Saturday, April 9, 2016

Throwing Books at Bullets: The Heroic Struggles of Colombian Teachers

Despite violence and intimidation, Colombia’s teachers have been a bulwark for workers’ rights.
Tuesday, August 25, 1987 began like any other day for Luis Felipe Vélez, president of the teachers union of Antioquia, Colombia’s most populous state. Shortly after 7 AM, Vélez aid goodbye to his wife and three young children and headed to the union’s office in downtown Medellín.
But as the thirty-three-year-old was about to enter the modest adobe-brick building, two assassins leapt out of a green Mazda 626 and opened fire, riddling his body with bullets. Vélez died two hours later.
Word spread quickly among human rights activists, teachers, and Vélez’s colleagues in the Association of School Teachers of Antioquia, and by 5 PM a large crowd had gathered at the union office for a vigil.
Among the throng were Hector Abad Gomez and Leonardo Betancur, two well-known human rights leaders. As Gomez and Betancur entered the union office, two men jumped off a motorcycle and walked toward the crowd. One shot Gomez six times; the other chased Betancur into the office and killed him.
It was a bloody day in a bloody period. During the 1980s and ’90s, assassinations were an everyday reality for union and human rights activists in Colombia. And violence, while on the wane, continues to this day.
According to Colombia’s National Union School (ENS), more than 1,000 teacher union leaders were killed between 1977 and 2014 — the equivalent of 7,000 teacher union leaders being murdered in the US. The ENS has also documented over 14,000 incidents of violence against labor activists, ranging from assassinations to beatings, kidnappings, and torture. The perpetrators have only been brought to justice in 1 percent of the cases.
This campaign of intimidation and murder (in combination with neoliberal restructuring) has taken a toll on Colombia’s labor movement. Union membership is 4.4 percent of the national workforce today, down from 17 percent three decades ago.
As the movement has shrunk, public educators have become increasingly important. Teachers in Colombia now make up about half of the membership of the Central Union of Workers, Colombia’s main federation of unions.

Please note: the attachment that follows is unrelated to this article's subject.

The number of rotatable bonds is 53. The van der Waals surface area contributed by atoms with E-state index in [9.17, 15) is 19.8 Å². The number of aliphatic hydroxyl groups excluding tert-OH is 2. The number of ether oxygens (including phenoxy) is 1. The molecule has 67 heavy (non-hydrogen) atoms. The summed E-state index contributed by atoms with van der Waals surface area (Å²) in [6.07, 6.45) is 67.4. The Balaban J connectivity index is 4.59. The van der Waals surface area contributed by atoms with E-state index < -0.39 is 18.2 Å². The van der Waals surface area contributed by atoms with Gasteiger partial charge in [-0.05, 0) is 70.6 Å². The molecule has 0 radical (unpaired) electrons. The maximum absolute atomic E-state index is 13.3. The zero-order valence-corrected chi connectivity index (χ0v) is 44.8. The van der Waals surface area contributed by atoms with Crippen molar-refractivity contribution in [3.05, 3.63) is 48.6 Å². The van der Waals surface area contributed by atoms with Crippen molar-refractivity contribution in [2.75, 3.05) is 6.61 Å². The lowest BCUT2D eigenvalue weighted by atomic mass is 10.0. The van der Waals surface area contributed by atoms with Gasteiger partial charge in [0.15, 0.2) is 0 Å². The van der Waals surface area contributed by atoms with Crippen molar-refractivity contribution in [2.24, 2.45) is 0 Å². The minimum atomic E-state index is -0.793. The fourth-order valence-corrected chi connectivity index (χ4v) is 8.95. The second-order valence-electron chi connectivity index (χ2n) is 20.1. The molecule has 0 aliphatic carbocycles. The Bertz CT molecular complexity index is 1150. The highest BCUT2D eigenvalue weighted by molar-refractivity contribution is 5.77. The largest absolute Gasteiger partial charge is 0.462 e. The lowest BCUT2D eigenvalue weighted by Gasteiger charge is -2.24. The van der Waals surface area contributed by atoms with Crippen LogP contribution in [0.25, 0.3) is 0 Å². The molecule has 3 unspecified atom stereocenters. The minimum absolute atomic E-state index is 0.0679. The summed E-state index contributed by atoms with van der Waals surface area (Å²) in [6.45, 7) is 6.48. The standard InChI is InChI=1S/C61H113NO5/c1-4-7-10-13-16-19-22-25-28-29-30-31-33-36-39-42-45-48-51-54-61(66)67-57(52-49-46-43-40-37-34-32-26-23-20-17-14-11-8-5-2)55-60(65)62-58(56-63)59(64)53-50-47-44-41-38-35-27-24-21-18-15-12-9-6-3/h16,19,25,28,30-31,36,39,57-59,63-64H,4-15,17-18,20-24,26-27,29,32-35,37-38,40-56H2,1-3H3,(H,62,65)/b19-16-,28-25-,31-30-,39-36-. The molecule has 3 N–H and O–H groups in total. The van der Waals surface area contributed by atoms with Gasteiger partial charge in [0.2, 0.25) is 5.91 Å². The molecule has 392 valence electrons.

And they have one more thing in common with teacher unionists in the US: they’re fighting neoliberal reforms tooth and nail.
Global Front Lines
This past December, during a long visit to Colombia to study Spanish and learn about the situation in the country, I walked into the same teachers union office where Vélez was assassinated. On the wall hung portraits of Vélez and the sixty-six other teacher union leaders in Antioquia murdered since 1977. Above the pictures, a wooden sign read (in Spanish): “Here we are and here we will be forever in the heat of the struggle in defense of human rights.”
Seeing the dozens of portraits of slain teachers was chilling, a stark contrast to the congratulatory plaques lining the office walls at my own union, the Milwaukee Teachers’ Education Association.
I had been aware of the danger facing private-sector union activists in Colombia — especially those organizing against multinational sugar cane, banana, and mining companies — but the pictures drove home the importance of public-sector workers to the struggle for justice and human rights in Colombia. Elites in the country literally had them gunned down to try to weaken popular resistance.
While the situation outside Columbia is less dangerous, public-sector unionists across the world have emerged as a bulwark against efforts to eviscerate public services. From Chicago to Colombia, teachers have leveraged their position in society to fight the privatization and disinvestment national governments and international institutions are pushing.
Teachers and schools are in nearly every town and city in the world. Urban and rural teachers are in daily contact with impoverished and disenfranchised communities. And despite anti-union attacks and growing privatization, teacher unions remain among the largest in the world. (In the United States, the National Education Association and the American Federation of Teachers have some 4.5 million members, making K-12 public education one of the country’s most unionized sectors.)